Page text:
4.    4. Maturity is Landon Donovan: Donovan was another big winner in The Beckham Experiment.  The LA Galaxy forward went through a lot during the first two years of Beckham’s tumultuous MLS tenure: giving up the club captaincy at the request of Beckham’s advisors, performing in Beckham’s shadow despite being the league’s best player and receiving an inferior salary, etc.  Eventually, though, Donovan worked up the courage to call Beckham out as a bad teammate and he has now regained the armband for Los Angeles.  All in all, Landon Donovan has emerged from the Beckham Experiment as a more mature individual and a more professional athlete.

5. Alan Gordon is the Man: Although uninvolved in the tension amongst the Galaxy locker room and front office, The Beckham Experiment sheds light on one of Los Angeles’s lower-profile stars in Alan Gordon.  Gordon emerges in Grant Wahl’s book as the protagonist in an underdog story.  The occupant of an apartment shared with two fellow Galaxy roommates, Gordon earns a terribly low salary and coaches a girl’s youth soccer team on the side to make enough money to get by.  Hampered by drugs and alcohol in his past, Gordon, despite being slow of foot and a showcase of ordinary skills, has worked his best to not only remain contracted with the Galaxy, but to have also earned a pay raise last year.  Congrats to him.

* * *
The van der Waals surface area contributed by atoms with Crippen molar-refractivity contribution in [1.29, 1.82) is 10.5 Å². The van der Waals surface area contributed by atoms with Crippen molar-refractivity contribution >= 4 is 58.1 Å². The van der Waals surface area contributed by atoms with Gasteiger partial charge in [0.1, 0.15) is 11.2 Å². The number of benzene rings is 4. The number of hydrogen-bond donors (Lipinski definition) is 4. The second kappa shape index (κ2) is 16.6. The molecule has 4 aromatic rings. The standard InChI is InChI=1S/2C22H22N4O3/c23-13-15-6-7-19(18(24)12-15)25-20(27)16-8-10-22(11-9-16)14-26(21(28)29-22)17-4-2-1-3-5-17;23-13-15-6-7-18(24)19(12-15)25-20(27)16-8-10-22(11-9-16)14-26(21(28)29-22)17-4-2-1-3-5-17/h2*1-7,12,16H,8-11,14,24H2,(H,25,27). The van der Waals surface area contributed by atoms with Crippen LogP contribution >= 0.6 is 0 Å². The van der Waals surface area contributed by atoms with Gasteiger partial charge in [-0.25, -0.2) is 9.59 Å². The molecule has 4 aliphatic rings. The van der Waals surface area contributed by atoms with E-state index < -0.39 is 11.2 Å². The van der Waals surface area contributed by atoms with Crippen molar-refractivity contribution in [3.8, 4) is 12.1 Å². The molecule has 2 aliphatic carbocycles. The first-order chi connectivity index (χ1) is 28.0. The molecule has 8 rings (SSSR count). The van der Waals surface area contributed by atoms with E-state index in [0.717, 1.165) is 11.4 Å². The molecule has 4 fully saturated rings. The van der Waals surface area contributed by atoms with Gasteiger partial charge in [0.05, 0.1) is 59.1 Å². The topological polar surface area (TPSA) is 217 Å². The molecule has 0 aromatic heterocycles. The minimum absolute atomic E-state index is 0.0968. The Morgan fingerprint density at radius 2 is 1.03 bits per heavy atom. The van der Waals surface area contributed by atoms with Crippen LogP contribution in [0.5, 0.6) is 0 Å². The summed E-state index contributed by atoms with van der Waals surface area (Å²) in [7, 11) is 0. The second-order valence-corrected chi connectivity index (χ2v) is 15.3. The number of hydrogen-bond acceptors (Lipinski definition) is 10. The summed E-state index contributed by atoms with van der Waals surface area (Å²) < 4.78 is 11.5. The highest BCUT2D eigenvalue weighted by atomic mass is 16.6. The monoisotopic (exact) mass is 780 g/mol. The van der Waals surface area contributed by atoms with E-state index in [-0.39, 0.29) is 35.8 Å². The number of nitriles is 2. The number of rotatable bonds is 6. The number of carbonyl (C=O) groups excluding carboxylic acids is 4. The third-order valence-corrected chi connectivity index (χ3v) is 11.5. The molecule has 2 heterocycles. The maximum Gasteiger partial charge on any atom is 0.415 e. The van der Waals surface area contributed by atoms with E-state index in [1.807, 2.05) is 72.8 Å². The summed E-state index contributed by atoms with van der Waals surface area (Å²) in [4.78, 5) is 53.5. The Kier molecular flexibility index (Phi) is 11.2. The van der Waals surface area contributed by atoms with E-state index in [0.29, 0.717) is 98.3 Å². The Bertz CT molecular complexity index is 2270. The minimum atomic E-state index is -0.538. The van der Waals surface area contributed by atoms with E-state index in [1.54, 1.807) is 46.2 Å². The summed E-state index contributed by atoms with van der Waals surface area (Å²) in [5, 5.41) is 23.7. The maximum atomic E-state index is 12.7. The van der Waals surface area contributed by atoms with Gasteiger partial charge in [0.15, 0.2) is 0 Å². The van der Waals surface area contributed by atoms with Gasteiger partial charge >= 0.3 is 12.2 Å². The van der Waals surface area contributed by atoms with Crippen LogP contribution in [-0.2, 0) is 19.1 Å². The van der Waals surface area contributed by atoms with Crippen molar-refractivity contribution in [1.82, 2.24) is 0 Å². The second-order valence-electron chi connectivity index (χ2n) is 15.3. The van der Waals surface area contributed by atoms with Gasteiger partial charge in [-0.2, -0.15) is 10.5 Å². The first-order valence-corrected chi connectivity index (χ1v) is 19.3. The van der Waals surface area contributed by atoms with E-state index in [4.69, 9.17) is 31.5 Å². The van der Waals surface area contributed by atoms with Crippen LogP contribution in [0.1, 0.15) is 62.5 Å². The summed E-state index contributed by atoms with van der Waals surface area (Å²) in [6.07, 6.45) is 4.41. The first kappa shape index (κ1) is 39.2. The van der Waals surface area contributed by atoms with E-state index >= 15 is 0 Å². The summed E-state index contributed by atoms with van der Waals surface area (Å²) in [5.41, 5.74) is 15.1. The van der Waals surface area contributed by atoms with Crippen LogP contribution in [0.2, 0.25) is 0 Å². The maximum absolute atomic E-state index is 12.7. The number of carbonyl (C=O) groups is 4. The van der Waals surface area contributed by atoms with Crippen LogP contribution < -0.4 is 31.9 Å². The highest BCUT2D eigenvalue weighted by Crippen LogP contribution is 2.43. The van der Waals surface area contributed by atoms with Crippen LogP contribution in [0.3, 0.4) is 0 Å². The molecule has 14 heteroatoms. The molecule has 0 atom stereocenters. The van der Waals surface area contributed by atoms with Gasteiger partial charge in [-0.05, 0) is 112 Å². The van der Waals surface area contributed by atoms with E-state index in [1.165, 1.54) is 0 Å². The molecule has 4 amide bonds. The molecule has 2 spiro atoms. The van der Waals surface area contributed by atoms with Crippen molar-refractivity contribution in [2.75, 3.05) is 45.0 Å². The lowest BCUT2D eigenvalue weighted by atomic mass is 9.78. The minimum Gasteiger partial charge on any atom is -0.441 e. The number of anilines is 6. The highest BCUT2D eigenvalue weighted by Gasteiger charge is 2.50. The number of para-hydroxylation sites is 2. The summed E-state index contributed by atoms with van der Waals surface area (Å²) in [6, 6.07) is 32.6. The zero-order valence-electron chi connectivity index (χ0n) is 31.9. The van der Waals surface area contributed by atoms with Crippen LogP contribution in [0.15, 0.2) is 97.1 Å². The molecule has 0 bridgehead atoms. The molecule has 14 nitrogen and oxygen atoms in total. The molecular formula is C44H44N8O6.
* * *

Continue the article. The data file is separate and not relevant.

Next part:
Hooligan Guest Article: Arsenal Update by Willard Hancock

Despite serious grammatical errors and a raging bias, we have decided to privilege Willard Hancock with a guest post on behalf of his beloved Arsenal...

Three games played and Arsenal is looking pretty damn good. 10 goals in two league matches and an impressive slash lucky win against Celtic… I’m not complaining, but it is interesting to hear people continue to write us off. AND! For those of you who are shocked, let it be known I saw this coming 2 years ago. I’ll remind you that Arsenal is the only team that matters, all the other teams just show up to play us. It would indeed be very boring if we won every year.